Rising interest rates in New Zealand will cause house prices to fall, which will hurt Australian banks’ lending income
But a perfect storm of issues means that Australian banks’ kiwi boost may be coming to an end.
While the magnitude of the real estate boom may be similar on either side of the Tasmanian Sea, the New Zealand real estate market differs in that 85 percent of its mortgages are sold at fixed rates, typically for a two-year term.
And that will make for an interesting time.
Borrowing capacity reached
Sproules says 40 percent of Kiwi mortgages will be refinanced over the next six months and 70 percent over the next 12 months. But with the recent rate hikes by the Reserve Bank of New Zealand and higher bond yields, fixed mortgage rates have risen higher.
That means many borrowers will move from fixed rates of about 2.6 percent to fixed rates of about 4.6 percent, which, according to Sproules, will have two important implications.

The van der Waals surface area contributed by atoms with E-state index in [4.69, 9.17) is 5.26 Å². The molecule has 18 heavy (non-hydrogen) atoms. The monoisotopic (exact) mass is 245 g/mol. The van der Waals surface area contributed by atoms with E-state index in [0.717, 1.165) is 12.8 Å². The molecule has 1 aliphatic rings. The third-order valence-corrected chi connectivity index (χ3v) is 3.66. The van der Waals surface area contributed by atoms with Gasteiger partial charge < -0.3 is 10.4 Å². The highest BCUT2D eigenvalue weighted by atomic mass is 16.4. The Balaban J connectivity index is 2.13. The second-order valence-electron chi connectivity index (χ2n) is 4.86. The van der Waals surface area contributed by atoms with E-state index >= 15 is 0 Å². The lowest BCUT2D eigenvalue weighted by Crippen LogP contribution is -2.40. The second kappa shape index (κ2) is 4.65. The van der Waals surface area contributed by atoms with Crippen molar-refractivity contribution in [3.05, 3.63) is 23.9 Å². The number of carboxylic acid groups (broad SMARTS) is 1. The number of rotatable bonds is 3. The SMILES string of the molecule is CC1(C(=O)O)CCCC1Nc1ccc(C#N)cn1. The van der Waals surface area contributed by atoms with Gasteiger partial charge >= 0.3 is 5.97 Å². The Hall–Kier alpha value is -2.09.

The first is that higher interest rates coupled with actions by the RBNZ to increase the home loan performance buffers (as the regulator did here) will hurt lending capacity, with Sproules predicting that lending capacity could fall by as much as 22 percent .
Second, higher mortgage costs result in housing devouring a greater proportion of household income; Citi believes some households could cut their spending by 20 percent.
The result could have a heavy blow on house prices.
âHouse prices rose more than 25 percent as mortgage rates fell about 200 basis points, so we expect an appropriate response when rates rise. So it’s not unthinkable to assume that house prices could fall 25 percent if mortgage rates reverse the 200 basis point COVID-related decline, âsays Sproules
Rising interest rates will of course help bank revenues. However, since the big four banks have more borrowing than deposits, Sproules says, borrowing income could be impacted before deposit income increases.
Should the Sproules disaster affect the Kiwi apartments, it will be yet another headwind for a banking sector facing persistent, persistent pressures on profits from persistent costs and weak growth.